Offline ForumMFG

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Re: Shop Heating
« Reply #22 on: September 21, 2009, 12:12 PM »
Ruta,

Check this out.  I just bought this heater from Wangle over the weekend.  It can put out a max of 25,000 btu's.  Its a company called Enerco mnakes them in Cleveland Ohio and Wayne said he Paid $800 installed for it.  Not bad.

here is the link:
http://www.enerco.com/product2.aspx?id=370

Offline jzawacki

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Re: Shop Heating
« Reply #23 on: September 21, 2009, 02:36 PM »
Yes, the surface is OSD but I covered the entire floor with a PVC based material with a raised coin pattern. It's only been installed for about 1 year now but it has been holding up very well and makes for easy clean-ups.

Offline tvgordon

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Re: Shop Heating
« Reply #24 on: October 02, 2009, 07:04 PM »
Last year I installed an Amana PTAC unit.  This is like the units you would find in a hotel or small apartment.  The advantage is that it doesn't need high ceilings or take up much space as it is placed in the wall and it provides cooling in the summer.  The disadvantage is it costs more to operate that I expected, keeping my (uninsulated) shop in the mid to upper 60's added about $150 to my electric bill during the coldest months.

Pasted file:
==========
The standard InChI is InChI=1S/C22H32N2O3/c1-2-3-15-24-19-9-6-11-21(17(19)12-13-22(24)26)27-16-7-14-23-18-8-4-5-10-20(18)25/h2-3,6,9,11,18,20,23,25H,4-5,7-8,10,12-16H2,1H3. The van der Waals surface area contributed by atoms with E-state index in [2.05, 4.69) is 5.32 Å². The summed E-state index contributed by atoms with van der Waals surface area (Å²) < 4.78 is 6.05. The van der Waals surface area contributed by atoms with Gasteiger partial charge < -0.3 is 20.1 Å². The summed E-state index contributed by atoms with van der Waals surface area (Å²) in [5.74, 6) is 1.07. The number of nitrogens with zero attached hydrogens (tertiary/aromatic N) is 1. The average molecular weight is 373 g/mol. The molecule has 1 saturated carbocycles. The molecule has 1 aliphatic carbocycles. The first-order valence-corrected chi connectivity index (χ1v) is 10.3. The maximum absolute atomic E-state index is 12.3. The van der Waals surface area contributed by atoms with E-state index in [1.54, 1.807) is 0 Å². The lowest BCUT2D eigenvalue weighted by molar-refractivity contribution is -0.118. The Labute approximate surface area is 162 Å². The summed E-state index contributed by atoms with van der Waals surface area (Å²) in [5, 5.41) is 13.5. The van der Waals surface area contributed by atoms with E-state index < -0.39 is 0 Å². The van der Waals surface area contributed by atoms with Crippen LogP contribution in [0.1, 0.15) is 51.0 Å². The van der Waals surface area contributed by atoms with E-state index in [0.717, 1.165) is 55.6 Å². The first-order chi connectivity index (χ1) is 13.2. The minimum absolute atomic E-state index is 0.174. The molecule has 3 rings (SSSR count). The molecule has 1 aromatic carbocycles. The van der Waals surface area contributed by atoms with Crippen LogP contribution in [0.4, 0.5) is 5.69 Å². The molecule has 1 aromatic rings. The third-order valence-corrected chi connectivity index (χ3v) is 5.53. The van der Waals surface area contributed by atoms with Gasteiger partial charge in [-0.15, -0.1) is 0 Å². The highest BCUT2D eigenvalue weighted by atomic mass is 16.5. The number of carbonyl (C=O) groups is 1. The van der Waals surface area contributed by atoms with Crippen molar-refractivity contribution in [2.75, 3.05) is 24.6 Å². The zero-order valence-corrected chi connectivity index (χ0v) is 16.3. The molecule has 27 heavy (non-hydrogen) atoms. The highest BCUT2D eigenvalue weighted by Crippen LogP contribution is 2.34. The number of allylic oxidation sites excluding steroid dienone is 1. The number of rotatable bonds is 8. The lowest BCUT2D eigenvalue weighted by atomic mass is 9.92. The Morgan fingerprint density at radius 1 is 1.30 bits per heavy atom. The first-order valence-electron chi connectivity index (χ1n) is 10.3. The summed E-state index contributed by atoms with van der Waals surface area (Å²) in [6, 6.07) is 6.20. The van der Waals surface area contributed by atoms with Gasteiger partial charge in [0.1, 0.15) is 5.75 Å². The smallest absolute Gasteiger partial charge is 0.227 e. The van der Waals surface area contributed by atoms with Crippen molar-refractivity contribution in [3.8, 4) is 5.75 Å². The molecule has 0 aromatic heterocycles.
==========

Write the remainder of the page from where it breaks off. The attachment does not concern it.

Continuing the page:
Tom.

Offline wnagle

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Re: Shop Heating
« Reply #25 on: January 11, 2010, 09:09 AM »
Joe,

Let us know how much your electric bill increases.  Also, are you going to keep your suop up to temp or just turn it on when you using it?
Wayne

 

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Offline woodshopdemos

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Re: Shop Heating
« Reply #26 on: January 12, 2010, 01:18 AM »
I had a BullDog gas heater installed 6 years ago. In the winter, I lower the thermostat when I am not there and it maintains 55 degrees (lowest on the  themostat. Raise it to 70 when Elena is due once or twice a week. Otherwise I can work at 55 degrees quite well.
   It has taken me about 5 years to really seal the shop totally. Even with all that, the heat costs about $74 a month...too much in my estimation.

John,
Thanks for the feedback.  $75 does sound a bit high.  As I recall your space is a two car garage.  Is the BullDog electric or gas? When you say sealed shop, does that include insulation in the walls and ceiling?  How do the puppies like 55 degrees, or do they only come to the shop when Elena is there.

Joe

Joe,
   It is a two car garage in size...never any car in it so far. Stud walls with insulation same for overhead. I dont know anything more that I could do to insulate it. This teen cold days, when I go out, I go out 2 hrs early and click it on and it heats thngs up to make thngs comfortable. Lasy year I left it on the thermostat at lowest sett - 55 degreess and it was nice environment but expensive on propane.
In memory of John Lucas (1937 - 2010)

Offline ForumMFG

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Re: Shop Heating
« Reply #27 on: January 12, 2010, 10:41 AM »